Increased range. The 2020 Hyundai Ioniq Electric receives a mild refresh – the first since its introduction in 2017. By far the biggest upgrade is a larger battery pack, upping capacity from 28 kilowatt-hours (kWh) to 38.3 kWh.
Range increases to an EPA-estimated 170 miles, way up from last year's 124 miles. This is even more than the standard Nissan LEAF. Fuel economy dips slightly to 133 miles per gallon of gasoline-equivalent combined (MPGe). It achieved 136 MPGe last year.
Horsepower also jumps from 118 last year to 134 this, while the on-board charger gets bumped from 6.6 kilowatts (kW) to 7.2 kW. This increases charging speeds – using 100-kW fast charging, the bigger battery can hit 80% charge in as little as 54 minutes.
At the same time, the Ioniq Electric still falls short – in both battery capacity and, therefore, range – of the Nissan Leaf PLUS (62-kWh battery, 226-mile range) and the Chevrolet Bolt EV (66-kWh battery, 259-mile range). Meanwhile, the additional horsepower is offset by a 300-pound increase in overall weight – largely due to the larger battery pack.
Additional advanced safety features. For 2020, adaptive cruise control with idle stop and go is added to a core advanced safety features on both Ioniq Electric trims – SE and Limited. This includes forward collision warning, automatic emergency braking, lane keeping assist, driver attention warning, and automatic high beams.
The Limited trim also receives blind-spot monitoring, rear cross-traffic alert, and Hyundai's semi-autonomous highway driving system.
Updated interior, technology. Inside, the upper dash has been redesigned and both trims get larger touchscreens. The base SE model gets an 8-inch display this year, up from 7 last, while the Limited now has a 10.25-inch unit instead of last year's 8-inch touchscreen.
Both trims feature Apple CarPlay, Android Auto, and satellite radio integration. Limited models get navigation, wireless device charging, and an eight-speaker Harman Kardon audio system.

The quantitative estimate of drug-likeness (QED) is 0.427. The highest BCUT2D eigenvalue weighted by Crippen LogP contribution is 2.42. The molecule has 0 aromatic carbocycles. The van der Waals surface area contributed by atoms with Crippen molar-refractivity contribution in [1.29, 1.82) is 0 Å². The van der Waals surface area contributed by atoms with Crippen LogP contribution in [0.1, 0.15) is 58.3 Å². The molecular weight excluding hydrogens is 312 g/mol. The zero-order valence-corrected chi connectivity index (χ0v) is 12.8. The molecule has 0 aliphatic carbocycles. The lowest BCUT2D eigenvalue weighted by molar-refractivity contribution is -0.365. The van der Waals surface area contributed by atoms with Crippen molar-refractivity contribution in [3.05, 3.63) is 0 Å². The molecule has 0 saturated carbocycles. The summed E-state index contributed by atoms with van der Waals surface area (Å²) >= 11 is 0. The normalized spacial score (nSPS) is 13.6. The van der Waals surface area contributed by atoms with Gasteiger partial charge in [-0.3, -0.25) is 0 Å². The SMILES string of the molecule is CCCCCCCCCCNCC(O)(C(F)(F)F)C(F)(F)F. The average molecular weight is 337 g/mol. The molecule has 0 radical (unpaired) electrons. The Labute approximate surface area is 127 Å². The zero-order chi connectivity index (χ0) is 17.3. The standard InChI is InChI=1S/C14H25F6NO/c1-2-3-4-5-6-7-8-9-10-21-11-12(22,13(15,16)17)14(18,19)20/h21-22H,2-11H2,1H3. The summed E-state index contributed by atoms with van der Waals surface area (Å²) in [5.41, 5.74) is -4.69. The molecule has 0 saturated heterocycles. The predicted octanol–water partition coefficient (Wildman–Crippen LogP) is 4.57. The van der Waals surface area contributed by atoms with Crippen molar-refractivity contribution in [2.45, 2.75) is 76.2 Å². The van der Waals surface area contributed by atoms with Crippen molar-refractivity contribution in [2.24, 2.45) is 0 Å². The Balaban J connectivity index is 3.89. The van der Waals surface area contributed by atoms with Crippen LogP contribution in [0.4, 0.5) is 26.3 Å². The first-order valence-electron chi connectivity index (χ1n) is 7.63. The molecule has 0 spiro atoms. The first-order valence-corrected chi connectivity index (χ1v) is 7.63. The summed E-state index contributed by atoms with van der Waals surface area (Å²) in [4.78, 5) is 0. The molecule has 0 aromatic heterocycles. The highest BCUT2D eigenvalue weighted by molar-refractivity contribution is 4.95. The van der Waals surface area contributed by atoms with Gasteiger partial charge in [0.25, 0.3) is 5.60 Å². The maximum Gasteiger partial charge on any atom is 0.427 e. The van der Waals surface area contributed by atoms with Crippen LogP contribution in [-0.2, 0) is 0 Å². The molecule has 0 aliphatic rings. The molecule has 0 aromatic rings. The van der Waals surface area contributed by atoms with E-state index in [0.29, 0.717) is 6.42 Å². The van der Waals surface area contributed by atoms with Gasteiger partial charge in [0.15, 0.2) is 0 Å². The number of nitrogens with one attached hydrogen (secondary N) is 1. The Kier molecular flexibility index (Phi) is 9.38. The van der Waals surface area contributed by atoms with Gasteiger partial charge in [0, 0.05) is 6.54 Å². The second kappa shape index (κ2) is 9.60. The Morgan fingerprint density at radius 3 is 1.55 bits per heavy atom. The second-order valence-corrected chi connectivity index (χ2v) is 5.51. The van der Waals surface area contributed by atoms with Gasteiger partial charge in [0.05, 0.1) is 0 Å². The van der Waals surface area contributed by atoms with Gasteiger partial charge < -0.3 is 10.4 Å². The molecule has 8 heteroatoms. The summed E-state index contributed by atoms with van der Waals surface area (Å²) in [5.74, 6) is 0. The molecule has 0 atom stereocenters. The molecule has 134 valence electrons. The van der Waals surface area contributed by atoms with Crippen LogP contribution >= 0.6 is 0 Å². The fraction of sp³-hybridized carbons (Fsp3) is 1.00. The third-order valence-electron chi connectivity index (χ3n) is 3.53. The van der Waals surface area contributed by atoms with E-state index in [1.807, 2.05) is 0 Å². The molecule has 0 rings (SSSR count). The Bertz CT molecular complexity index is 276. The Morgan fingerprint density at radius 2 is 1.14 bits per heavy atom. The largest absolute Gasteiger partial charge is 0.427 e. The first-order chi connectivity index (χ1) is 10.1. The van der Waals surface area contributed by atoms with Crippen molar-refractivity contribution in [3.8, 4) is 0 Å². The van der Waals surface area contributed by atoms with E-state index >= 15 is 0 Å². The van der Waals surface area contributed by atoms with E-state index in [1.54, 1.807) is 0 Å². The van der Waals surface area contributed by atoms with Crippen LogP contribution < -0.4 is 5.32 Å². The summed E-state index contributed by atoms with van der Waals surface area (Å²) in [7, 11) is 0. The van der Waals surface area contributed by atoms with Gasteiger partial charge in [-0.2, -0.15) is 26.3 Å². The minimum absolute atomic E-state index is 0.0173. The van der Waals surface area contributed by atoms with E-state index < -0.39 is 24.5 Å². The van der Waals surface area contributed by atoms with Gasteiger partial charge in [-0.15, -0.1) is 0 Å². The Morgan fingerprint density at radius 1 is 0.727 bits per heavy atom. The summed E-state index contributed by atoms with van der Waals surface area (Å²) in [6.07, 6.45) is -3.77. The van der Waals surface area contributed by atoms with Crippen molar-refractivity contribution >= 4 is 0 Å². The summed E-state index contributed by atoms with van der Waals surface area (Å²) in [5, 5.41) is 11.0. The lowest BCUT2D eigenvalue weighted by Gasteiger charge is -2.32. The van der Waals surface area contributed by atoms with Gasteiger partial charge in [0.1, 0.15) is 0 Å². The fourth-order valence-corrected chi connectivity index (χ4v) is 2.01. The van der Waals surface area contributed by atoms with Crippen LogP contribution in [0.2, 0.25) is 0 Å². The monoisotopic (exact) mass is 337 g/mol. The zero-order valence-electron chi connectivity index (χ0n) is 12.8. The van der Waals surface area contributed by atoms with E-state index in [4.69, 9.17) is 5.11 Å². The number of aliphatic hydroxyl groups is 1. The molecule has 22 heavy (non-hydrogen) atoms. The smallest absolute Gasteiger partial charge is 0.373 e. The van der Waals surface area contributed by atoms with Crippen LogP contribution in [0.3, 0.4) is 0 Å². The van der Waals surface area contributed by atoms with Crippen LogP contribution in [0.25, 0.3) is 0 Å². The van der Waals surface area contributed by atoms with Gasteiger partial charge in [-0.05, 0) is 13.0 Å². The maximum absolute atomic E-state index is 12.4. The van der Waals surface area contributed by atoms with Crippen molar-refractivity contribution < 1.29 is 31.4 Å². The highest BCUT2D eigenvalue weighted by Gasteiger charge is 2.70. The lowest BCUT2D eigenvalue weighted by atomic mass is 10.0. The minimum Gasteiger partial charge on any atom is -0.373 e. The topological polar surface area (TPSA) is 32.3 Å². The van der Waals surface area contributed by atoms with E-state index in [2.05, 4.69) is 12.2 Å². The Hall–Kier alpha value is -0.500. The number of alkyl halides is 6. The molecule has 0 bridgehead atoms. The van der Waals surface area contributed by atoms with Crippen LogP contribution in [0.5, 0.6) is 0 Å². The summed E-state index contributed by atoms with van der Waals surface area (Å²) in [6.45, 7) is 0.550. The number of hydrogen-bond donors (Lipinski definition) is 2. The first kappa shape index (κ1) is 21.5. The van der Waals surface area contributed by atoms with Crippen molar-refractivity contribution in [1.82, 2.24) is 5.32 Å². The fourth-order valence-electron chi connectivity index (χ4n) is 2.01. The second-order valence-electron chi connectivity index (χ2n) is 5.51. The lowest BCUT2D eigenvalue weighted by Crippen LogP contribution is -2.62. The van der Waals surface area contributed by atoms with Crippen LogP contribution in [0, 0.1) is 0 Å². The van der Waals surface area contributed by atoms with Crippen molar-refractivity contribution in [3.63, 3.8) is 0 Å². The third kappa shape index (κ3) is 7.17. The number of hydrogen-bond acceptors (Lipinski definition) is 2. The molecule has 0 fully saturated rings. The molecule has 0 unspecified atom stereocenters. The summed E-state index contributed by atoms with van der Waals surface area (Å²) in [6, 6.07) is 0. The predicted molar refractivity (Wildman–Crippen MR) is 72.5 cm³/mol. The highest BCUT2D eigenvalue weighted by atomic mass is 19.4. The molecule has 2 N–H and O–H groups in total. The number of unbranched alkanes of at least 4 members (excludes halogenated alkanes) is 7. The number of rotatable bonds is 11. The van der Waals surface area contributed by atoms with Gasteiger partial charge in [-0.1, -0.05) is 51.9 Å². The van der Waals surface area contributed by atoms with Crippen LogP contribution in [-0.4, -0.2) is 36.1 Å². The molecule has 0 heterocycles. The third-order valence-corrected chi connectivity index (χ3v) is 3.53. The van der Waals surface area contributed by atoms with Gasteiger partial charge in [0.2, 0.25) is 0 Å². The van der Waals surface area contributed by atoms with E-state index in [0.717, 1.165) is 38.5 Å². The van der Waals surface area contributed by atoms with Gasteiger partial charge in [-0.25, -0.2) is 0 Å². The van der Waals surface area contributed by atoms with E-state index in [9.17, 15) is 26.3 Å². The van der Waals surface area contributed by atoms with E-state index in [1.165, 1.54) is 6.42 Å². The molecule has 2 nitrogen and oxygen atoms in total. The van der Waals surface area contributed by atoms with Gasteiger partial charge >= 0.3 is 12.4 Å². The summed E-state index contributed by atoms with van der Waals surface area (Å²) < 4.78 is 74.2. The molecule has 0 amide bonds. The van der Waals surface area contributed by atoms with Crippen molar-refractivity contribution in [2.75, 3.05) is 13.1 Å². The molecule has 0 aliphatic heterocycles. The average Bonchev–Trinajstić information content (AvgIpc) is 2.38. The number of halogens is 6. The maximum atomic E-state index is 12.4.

Comfortable and well equipped. Although front seat occupants sit low, both chairs are comfortable, nicely-bolstered, and covered in either grippy cloth or soft leather. Being a hatchback, cargo volume is also commendable, with 23 cubic feet of cargo space behind the back seats. At the same time, just two adults of medium height will be comfortable in back, since seating is on the tight side and the sloping roofline cuts into head room.
The $34,000 SE comes with 16-inch alloy wheels, LED headlights and taillights, heated outside mirrors with turn signals, and door handle approach light. Inside, the Ioniq Electric has heated front seats, a leather-wrapped steering wheel, keyless entry, push button start, and cloth seats.
The $39,570 Limited adds such niceties as a sunroof, leather seats, an auto-dimming rearview mirror, ambient interior lighting, and power-folding side mirrors with puddle lights.
Final thoughts. The 2020 Hyundai Ioniq Electric offers improved range, a mainstream design, stylish interior, and hatchback functionality. The only downsides here are a smallish back seat and a driving range that still doesn’t match the Bolt EV and LEAF PLUS.
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